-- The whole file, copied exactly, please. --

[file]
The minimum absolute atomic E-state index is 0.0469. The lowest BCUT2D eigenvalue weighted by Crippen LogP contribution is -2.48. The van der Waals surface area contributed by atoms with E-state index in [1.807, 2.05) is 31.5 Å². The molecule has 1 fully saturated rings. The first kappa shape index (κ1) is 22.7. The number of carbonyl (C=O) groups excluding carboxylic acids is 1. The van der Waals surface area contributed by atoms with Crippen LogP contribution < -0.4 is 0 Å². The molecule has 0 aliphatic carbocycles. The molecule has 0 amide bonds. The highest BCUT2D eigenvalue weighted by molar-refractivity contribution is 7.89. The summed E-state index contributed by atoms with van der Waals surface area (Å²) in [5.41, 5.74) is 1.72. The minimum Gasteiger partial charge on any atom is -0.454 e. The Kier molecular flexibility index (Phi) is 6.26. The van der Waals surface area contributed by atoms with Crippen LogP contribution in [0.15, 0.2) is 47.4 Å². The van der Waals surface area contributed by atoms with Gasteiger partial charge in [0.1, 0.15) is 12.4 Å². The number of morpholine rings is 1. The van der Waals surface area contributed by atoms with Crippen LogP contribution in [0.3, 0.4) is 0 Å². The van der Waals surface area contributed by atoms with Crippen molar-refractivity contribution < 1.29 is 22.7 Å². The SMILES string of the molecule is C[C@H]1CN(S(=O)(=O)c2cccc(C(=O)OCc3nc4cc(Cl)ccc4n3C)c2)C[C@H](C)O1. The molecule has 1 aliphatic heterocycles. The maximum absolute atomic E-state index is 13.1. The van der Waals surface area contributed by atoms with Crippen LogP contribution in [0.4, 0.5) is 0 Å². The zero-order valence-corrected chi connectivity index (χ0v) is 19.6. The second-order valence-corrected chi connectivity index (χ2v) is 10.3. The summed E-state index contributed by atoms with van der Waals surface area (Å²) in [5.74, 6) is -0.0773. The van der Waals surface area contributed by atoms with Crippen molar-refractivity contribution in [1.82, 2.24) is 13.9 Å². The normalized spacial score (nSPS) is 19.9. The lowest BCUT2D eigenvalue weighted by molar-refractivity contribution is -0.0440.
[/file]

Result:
The minimum absolute atomic E-state index is 0.0469. The lowest BCUT2D eigenvalue weighted by Crippen LogP contribution is -2.48. The van der Waals surface area contributed by atoms with E-state index in [1.807, 2.05) is 31.5 Å². The molecule has 1 fully saturated rings. The first kappa shape index (κ1) is 22.7. The number of carbonyl (C=O) groups excluding carboxylic acids is 1. The van der Waals surface area contributed by atoms with Crippen LogP contribution < -0.4 is 0 Å². The molecule has 0 aliphatic carbocycles. The molecule has 0 amide bonds. The highest BCUT2D eigenvalue weighted by molar-refractivity contribution is 7.89. The summed E-state index contributed by atoms with van der Waals surface area (Å²) in [5.41, 5.74) is 1.72. The minimum Gasteiger partial charge on any atom is -0.454 e. The Kier molecular flexibility index (Phi) is 6.26. The van der Waals surface area contributed by atoms with Crippen LogP contribution in [0.15, 0.2) is 47.4 Å². The van der Waals surface area contributed by atoms with Gasteiger partial charge in [0.1, 0.15) is 12.4 Å². The number of morpholine rings is 1. The van der Waals surface area contributed by atoms with Crippen LogP contribution in [0.3, 0.4) is 0 Å². The van der Waals surface area contributed by atoms with Crippen molar-refractivity contribution < 1.29 is 22.7 Å². The SMILES string of the molecule is C[C@H]1CN(S(=O)(=O)c2cccc(C(=O)OCc3nc4cc(Cl)ccc4n3C)c2)C[C@H](C)O1. The molecule has 1 aliphatic heterocycles. The maximum absolute atomic E-state index is 13.1. The van der Waals surface area contributed by atoms with Crippen LogP contribution in [0.4, 0.5) is 0 Å². The zero-order valence-corrected chi connectivity index (χ0v) is 19.6. The second-order valence-corrected chi connectivity index (χ2v) is 10.3. The summed E-state index contributed by atoms with van der Waals surface area (Å²) in [5.74, 6) is -0.0773. The van der Waals surface area contributed by atoms with Crippen molar-refractivity contribution in [1.82, 2.24) is 13.9 Å². The normalized spacial score (nSPS) is 19.9. The lowest BCUT2D eigenvalue weighted by molar-refractivity contribution is -0.0440.